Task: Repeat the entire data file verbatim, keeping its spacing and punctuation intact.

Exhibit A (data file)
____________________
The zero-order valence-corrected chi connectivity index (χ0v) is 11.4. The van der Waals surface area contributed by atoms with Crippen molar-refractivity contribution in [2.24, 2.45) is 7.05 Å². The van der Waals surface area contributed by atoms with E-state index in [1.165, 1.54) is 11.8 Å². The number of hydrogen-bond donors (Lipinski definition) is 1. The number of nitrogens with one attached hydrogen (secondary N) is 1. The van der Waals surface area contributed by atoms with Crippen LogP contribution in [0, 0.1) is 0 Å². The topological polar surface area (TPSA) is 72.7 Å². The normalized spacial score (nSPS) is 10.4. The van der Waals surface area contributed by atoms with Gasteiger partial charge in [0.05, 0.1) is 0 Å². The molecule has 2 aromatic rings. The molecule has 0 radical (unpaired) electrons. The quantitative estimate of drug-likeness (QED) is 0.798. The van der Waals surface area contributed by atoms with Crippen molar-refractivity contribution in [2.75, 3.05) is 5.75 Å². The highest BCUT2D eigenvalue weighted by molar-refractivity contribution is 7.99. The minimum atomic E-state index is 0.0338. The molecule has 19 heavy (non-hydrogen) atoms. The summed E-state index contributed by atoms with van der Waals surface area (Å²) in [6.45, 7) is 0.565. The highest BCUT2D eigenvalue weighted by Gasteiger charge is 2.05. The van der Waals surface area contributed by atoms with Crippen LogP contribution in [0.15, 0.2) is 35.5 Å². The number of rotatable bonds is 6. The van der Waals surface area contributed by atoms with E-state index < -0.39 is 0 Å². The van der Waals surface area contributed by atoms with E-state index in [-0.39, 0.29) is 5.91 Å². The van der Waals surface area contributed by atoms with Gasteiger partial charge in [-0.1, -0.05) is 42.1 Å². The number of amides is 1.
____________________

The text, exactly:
The zero-order valence-corrected chi connectivity index (χ0v) is 11.4. The van der Waals surface area contributed by atoms with Crippen molar-refractivity contribution in [2.24, 2.45) is 7.05 Å². The van der Waals surface area contributed by atoms with E-state index in [1.165, 1.54) is 11.8 Å². The number of hydrogen-bond donors (Lipinski definition) is 1. The number of nitrogens with one attached hydrogen (secondary N) is 1. The van der Waals surface area contributed by atoms with Crippen LogP contribution in [0, 0.1) is 0 Å². The topological polar surface area (TPSA) is 72.7 Å². The normalized spacial score (nSPS) is 10.4. The van der Waals surface area contributed by atoms with Gasteiger partial charge in [0.05, 0.1) is 0 Å². The molecule has 2 aromatic rings. The molecule has 0 radical (unpaired) electrons. The quantitative estimate of drug-likeness (QED) is 0.798. The van der Waals surface area contributed by atoms with Crippen molar-refractivity contribution in [2.75, 3.05) is 5.75 Å². The highest BCUT2D eigenvalue weighted by molar-refractivity contribution is 7.99. The minimum atomic E-state index is 0.0338. The molecule has 19 heavy (non-hydrogen) atoms. The summed E-state index contributed by atoms with van der Waals surface area (Å²) in [6.45, 7) is 0.565. The highest BCUT2D eigenvalue weighted by Gasteiger charge is 2.05. The van der Waals surface area contributed by atoms with Crippen LogP contribution in [0.15, 0.2) is 35.5 Å². The number of rotatable bonds is 6. The van der Waals surface area contributed by atoms with E-state index < -0.39 is 0 Å². The van der Waals surface area contributed by atoms with E-state index in [-0.39, 0.29) is 5.91 Å². The van der Waals surface area contributed by atoms with Gasteiger partial charge in [-0.1, -0.05) is 42.1 Å². The number of amides is 1.